Nearly all of the research in this search says there is either no statistical difference in effectiveness or “The diminished force output suggests that the overload stresses required for strength training necessitate the inclusion of resistance training on stable surfaces.”
Are you suggesting that there is a general “balance” skill that is trainable and not specific to the movement and exercise, itself? Or transferable to other activities than the exercise?
The principle of specificity doesn’t seem to support that notion. I don’t mean to repeat my previous post, but this applies exactly to what we were talking about.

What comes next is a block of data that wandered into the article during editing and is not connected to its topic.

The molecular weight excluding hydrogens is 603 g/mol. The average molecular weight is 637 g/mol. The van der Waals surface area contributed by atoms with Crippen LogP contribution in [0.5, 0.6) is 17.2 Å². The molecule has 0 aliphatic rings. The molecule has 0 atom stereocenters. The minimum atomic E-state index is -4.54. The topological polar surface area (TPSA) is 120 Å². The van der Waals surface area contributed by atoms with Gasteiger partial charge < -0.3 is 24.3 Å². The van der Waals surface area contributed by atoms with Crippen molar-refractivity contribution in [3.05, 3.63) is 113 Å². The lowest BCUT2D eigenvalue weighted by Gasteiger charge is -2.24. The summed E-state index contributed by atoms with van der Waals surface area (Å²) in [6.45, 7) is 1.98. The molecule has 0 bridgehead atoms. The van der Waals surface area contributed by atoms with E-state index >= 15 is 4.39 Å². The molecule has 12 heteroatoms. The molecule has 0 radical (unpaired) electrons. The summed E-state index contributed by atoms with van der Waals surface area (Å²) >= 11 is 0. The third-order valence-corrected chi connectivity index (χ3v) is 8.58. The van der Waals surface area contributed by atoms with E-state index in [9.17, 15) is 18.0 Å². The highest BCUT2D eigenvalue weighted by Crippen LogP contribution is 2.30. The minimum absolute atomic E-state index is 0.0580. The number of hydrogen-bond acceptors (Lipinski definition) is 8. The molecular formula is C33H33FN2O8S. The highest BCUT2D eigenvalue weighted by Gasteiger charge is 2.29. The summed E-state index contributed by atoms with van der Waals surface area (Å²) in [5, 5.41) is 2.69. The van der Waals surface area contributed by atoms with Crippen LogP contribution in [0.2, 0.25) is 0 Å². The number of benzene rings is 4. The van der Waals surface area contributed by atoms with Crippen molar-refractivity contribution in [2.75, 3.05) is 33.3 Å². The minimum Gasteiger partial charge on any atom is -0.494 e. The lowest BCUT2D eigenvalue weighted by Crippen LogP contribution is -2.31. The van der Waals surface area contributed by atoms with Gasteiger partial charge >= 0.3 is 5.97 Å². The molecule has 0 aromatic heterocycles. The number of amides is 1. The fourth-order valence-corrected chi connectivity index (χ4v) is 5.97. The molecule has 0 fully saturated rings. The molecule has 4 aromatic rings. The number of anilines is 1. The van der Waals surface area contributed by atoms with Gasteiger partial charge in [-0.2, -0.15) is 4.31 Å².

“A common misconception is that fundamental abilities can be trained through various drills and other activities…For example, athletes are often given various ‘quickening’ exercises, with the hope that these exercises would train some fundamental ability to be quick, allowing quicker response in their particular sport. There are two correct ways to think of these principles.
First, there is no general ability to be quick, to balance, or to use vision…Second, even if there were such general abilities, they are, by definition, genetic and not subject to modification through practice…A learner may acquire additional skill at a drill…but this learning does not transfer to the main skill of interest” (Schmidt, 1991, p. 222).”
Schmidt, R. A. (1991). Motor learning and performance: From principle to practice. Champaign, IL: Human Kinetics.